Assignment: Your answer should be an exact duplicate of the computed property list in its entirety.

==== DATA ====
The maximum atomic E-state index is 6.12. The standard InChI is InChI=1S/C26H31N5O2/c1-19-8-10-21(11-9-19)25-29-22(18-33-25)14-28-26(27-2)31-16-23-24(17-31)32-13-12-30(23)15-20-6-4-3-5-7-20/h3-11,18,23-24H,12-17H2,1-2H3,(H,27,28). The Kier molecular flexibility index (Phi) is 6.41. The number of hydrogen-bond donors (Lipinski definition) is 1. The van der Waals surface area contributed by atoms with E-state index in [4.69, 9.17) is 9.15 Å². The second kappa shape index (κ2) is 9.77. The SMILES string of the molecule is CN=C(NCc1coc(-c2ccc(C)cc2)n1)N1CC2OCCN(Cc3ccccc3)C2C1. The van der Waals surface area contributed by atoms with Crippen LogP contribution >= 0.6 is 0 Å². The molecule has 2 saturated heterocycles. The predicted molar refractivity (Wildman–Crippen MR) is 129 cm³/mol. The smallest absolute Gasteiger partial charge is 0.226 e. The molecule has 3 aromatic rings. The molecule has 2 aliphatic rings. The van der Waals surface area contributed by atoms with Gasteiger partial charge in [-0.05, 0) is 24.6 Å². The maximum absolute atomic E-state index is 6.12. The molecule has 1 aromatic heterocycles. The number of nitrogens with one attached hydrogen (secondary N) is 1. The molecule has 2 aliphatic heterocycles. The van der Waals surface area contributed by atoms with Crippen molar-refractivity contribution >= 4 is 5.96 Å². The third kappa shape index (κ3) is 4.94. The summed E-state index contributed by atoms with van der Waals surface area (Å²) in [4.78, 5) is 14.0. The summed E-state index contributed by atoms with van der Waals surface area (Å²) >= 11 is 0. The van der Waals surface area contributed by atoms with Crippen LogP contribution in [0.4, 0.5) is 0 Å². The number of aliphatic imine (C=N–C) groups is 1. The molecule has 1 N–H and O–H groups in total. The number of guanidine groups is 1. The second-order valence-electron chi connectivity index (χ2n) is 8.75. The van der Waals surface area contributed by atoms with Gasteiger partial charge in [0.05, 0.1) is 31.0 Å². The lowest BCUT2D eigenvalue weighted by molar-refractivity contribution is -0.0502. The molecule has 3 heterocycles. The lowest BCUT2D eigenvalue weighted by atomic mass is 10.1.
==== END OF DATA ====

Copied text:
The maximum atomic E-state index is 6.12. The standard InChI is InChI=1S/C26H31N5O2/c1-19-8-10-21(11-9-19)25-29-22(18-33-25)14-28-26(27-2)31-16-23-24(17-31)32-13-12-30(23)15-20-6-4-3-5-7-20/h3-11,18,23-24H,12-17H2,1-2H3,(H,27,28). The Kier molecular flexibility index (Phi) is 6.41. The number of hydrogen-bond donors (Lipinski definition) is 1. The van der Waals surface area contributed by atoms with E-state index in [4.69, 9.17) is 9.15 Å². The second kappa shape index (κ2) is 9.77. The SMILES string of the molecule is CN=C(NCc1coc(-c2ccc(C)cc2)n1)N1CC2OCCN(Cc3ccccc3)C2C1. The van der Waals surface area contributed by atoms with Crippen LogP contribution >= 0.6 is 0 Å². The molecule has 2 saturated heterocycles. The predicted molar refractivity (Wildman–Crippen MR) is 129 cm³/mol. The smallest absolute Gasteiger partial charge is 0.226 e. The molecule has 3 aromatic rings. The molecule has 2 aliphatic rings. The van der Waals surface area contributed by atoms with Gasteiger partial charge in [-0.05, 0) is 24.6 Å². The maximum absolute atomic E-state index is 6.12. The molecule has 1 aromatic heterocycles. The number of nitrogens with one attached hydrogen (secondary N) is 1. The molecule has 2 aliphatic heterocycles. The van der Waals surface area contributed by atoms with Crippen molar-refractivity contribution >= 4 is 5.96 Å². The third kappa shape index (κ3) is 4.94. The summed E-state index contributed by atoms with van der Waals surface area (Å²) in [4.78, 5) is 14.0. The summed E-state index contributed by atoms with van der Waals surface area (Å²) >= 11 is 0. The van der Waals surface area contributed by atoms with Crippen LogP contribution in [0.4, 0.5) is 0 Å². The number of aliphatic imine (C=N–C) groups is 1. The molecule has 1 N–H and O–H groups in total. The number of guanidine groups is 1. The second-order valence-electron chi connectivity index (χ2n) is 8.75. The van der Waals surface area contributed by atoms with Gasteiger partial charge in [0.05, 0.1) is 31.0 Å². The lowest BCUT2D eigenvalue weighted by molar-refractivity contribution is -0.0502. The molecule has 3 heterocycles. The lowest BCUT2D eigenvalue weighted by atomic mass is 10.1.